Economics and the mid-life crisis have much in common: Both dwell on foregone opportunities

C'est la vie; c'est la guerre; c'est la pomme de terre . . . . . . . . . . . . . email: jpalmer at uwo dot ca

. . . . . . . . . . .Richard Posner should be awarded the next Nobel Prize in Economics . . . . . . . . . . . .

Friday, June 10, 2005

Friggin' Activist Judges:
Canada's Supremes Can't Stop Meddling in Policy

Canadian Health Care. We got the right outcome, but I am far from convinced this was the right way to get it. To see the recent Canadian Supreme Court decision on health care in Quebec, click here.

Until Thursday, Canada had a single, all-encompassing health care system. It was stupid and inefficient. It specifically denied the people the opportunity to purchase a little bit more or a little bit less or lot more than that provided by the gubmnt. There was a view that this system would mean everyone would be equal and the rich wouldn't be able to buy more than the poor.

I am strongly opposed to this view for several reasons:
  1. It provides a good incentive for people to work harder and save more and plan for their futures if doing so means they will be able to afford better health care. Alternatively, not being allowed to purchase better health care dampens incentives. [Example: my wife says we should save more in case we need money for health care as we age; my reaction is there's no reason to do so if we won't be allowed to get more than the gubmnt offers anyway.]
  2. Time and again in other industries, we see that different pricing for different levels of service attracts more resources to the field. Allowing some people to pay more to buy more or better health care would not necessarily mean there would be less health care available for poor people. Rather, it would induce more doctors and nurses and other health professionals to stay in Canada and practice here.
  3. The result has been a shrinkage of resources available and an increase in the quantity demanded, relative to a partially private system --- and, at zero price, the only way to ration the shortage is via doctors' playing God and deciding who is where on what waiting list. For more on these arguments, see A Canadian Econoview, which is sure to have more on this topic soon, since he is specialist in health economics. [Update: Brian and I must have posted our articles at about the same time. He does, indeed, have a very thorough analysis of the economics involved, along with many valuable links. If you're interested in health economics, his piece is a must read.][Another Update: Alan Adamsom at Silly Little Country has written a nice piece on the decision (along with some intriguing questions about the CBC); so has Mike at London Fog.]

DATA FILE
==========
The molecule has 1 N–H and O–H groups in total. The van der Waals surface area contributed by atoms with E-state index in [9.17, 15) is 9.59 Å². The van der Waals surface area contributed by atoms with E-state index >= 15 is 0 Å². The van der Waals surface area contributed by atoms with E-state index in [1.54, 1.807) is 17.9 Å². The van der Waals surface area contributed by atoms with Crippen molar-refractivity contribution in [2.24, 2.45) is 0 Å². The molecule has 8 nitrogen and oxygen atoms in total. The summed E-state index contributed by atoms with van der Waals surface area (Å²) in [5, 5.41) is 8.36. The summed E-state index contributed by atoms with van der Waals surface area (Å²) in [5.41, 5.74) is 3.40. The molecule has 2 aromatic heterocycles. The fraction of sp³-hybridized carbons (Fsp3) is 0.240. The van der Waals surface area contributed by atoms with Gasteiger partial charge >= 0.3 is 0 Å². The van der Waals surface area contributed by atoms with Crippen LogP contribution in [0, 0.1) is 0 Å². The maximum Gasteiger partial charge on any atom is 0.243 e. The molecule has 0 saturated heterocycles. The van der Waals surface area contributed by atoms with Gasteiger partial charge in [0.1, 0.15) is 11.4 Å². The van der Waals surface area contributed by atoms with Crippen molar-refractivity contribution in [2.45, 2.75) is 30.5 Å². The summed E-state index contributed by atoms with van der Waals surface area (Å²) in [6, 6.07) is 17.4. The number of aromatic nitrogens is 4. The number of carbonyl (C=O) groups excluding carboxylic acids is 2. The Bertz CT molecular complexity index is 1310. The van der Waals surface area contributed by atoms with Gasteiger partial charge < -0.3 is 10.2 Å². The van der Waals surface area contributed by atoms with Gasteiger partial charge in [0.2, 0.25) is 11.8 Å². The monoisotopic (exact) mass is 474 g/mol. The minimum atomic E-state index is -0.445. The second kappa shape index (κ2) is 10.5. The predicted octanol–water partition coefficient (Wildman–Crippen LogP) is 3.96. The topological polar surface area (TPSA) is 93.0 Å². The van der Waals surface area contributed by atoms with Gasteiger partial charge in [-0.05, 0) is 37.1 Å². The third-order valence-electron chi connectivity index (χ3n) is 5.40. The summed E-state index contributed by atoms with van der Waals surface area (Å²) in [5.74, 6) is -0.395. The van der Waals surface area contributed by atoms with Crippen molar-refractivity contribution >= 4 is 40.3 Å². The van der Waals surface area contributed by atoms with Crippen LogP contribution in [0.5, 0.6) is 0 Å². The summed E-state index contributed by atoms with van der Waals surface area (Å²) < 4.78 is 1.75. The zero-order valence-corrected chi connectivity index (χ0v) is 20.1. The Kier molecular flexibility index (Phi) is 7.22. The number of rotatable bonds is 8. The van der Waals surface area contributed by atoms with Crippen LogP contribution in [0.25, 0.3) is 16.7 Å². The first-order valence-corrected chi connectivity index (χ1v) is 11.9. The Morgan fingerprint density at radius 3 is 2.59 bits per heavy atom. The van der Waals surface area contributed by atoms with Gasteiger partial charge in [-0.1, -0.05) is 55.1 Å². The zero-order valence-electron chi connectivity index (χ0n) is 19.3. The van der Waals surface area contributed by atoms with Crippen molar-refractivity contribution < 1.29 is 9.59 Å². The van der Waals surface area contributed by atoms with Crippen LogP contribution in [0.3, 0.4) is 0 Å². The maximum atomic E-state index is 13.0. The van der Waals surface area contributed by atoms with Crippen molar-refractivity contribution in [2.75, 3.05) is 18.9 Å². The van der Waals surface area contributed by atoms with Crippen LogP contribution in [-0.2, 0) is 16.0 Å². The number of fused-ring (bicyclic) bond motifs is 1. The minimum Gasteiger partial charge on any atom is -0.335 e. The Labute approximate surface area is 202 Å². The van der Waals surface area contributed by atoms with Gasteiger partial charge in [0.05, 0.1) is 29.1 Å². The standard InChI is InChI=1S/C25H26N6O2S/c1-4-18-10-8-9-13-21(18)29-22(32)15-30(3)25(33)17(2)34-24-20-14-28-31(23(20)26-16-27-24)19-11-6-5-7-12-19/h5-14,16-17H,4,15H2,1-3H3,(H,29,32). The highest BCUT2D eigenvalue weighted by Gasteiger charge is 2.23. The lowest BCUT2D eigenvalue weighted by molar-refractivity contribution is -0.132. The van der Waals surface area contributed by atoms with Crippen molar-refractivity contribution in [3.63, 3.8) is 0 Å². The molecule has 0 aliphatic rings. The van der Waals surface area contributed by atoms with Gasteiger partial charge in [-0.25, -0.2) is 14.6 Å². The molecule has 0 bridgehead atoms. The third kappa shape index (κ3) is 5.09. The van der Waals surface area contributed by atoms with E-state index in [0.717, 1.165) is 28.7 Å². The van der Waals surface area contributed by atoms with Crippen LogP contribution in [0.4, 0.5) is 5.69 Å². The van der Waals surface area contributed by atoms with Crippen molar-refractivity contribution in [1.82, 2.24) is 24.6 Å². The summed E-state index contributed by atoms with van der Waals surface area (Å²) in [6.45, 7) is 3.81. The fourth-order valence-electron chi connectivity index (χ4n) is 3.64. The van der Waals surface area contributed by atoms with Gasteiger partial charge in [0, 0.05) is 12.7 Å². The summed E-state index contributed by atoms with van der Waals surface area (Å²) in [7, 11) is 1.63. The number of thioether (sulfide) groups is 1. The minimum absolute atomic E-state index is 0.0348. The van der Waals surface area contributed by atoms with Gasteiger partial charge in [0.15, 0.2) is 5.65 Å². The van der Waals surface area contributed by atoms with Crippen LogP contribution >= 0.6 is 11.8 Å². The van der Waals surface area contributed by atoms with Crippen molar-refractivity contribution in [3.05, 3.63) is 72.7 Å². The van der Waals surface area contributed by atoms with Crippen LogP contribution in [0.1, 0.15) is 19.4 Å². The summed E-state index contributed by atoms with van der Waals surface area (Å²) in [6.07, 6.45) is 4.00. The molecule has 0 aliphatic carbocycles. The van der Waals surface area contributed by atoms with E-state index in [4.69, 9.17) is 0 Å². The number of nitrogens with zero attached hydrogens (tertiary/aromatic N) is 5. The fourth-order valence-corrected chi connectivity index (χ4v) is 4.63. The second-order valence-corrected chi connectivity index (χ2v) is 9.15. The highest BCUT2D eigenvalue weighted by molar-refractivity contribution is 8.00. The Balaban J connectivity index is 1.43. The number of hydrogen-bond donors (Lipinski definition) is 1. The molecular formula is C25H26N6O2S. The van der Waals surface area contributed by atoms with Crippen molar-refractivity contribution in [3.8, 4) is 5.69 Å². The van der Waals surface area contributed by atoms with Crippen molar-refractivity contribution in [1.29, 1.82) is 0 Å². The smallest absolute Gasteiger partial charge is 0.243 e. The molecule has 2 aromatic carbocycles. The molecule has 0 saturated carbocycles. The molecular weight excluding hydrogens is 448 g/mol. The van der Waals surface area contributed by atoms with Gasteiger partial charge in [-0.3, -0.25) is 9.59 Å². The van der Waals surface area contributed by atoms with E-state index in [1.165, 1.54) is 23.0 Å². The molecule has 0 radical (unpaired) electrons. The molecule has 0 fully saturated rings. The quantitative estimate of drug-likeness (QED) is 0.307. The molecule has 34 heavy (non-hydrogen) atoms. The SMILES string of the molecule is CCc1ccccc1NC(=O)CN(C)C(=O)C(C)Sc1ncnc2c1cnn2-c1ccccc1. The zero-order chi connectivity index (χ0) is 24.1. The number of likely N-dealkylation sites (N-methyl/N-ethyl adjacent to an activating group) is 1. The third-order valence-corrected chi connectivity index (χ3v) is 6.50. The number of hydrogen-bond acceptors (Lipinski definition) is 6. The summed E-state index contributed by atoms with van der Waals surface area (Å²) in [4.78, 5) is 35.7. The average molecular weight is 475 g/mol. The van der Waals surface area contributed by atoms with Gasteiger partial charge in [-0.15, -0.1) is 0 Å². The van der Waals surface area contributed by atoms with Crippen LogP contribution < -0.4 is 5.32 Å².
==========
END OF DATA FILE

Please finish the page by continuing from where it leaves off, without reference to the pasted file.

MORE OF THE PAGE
My concern is that this decision reflects a policy choice, and that is the type of decision that should be made in Parliament, by elected officials, not by judges. The rationale for their decision was

that the Quebec ban on private insurance for medically necessary services violates Quebec's charter of rights because care in the public system is so slow it endangers life and personal security.

So? There are many things that endanger life and personal security, such as crime. Does that mean the Supreme Court of Canada gets to decide how many scarce resources must be devoted to law enforcement in Canada? or to child safety? or to every single activity that involves even a scintilla of risk?

Of course not. And the Justices of the Supreme Court are uniquely unqualified to make the requisite cost-benefit decisions that must be made in deciding how many [and whose] scarce resources to devote to the various ways of reducing dangers to life and personal security. As strongly as I have disagreed with Canadian health care policy, I disagree even more with majority decision in this case. This is a matter for Parliament to decide, not the Supreme Court. It is a matter of policy, not a matter of legal interpretation. If Parliament gets it wrong, it is up to voters to elect people who will get it right.

Sadly, none of the major reporting on the decision recognizes this problem. There were ten articles about the decision in today's National Post. Not one mentions it. Nor do articles in the Globe & Mail or CBC. The Globe comes close, though:

However, in a blistering dissent, Mr. Justice Ian Binnie, Mr. Justice Louis LeBel and Mr. Justice Morris Fish derided the notion that a court can decide a time limit after which waiting lists for an MRI or a hip replacement are too long.

"It is to be hoped that we will know it when we see it," they said. "It will be very difficult for those designing and implementing a health plan to predict when judges will think its provisions cross the line from what is 'reasonable' into the forbidden territory of what is 'unreasonable.'

They said it is foolhardy for judges to attempt to resolve an issue that has been the subject of protracted debate in Quebec and across Canada through several provincial and federal elections.

Someone, somewhere, has to blow the whistle on this court. Their role is NOT to make policy.

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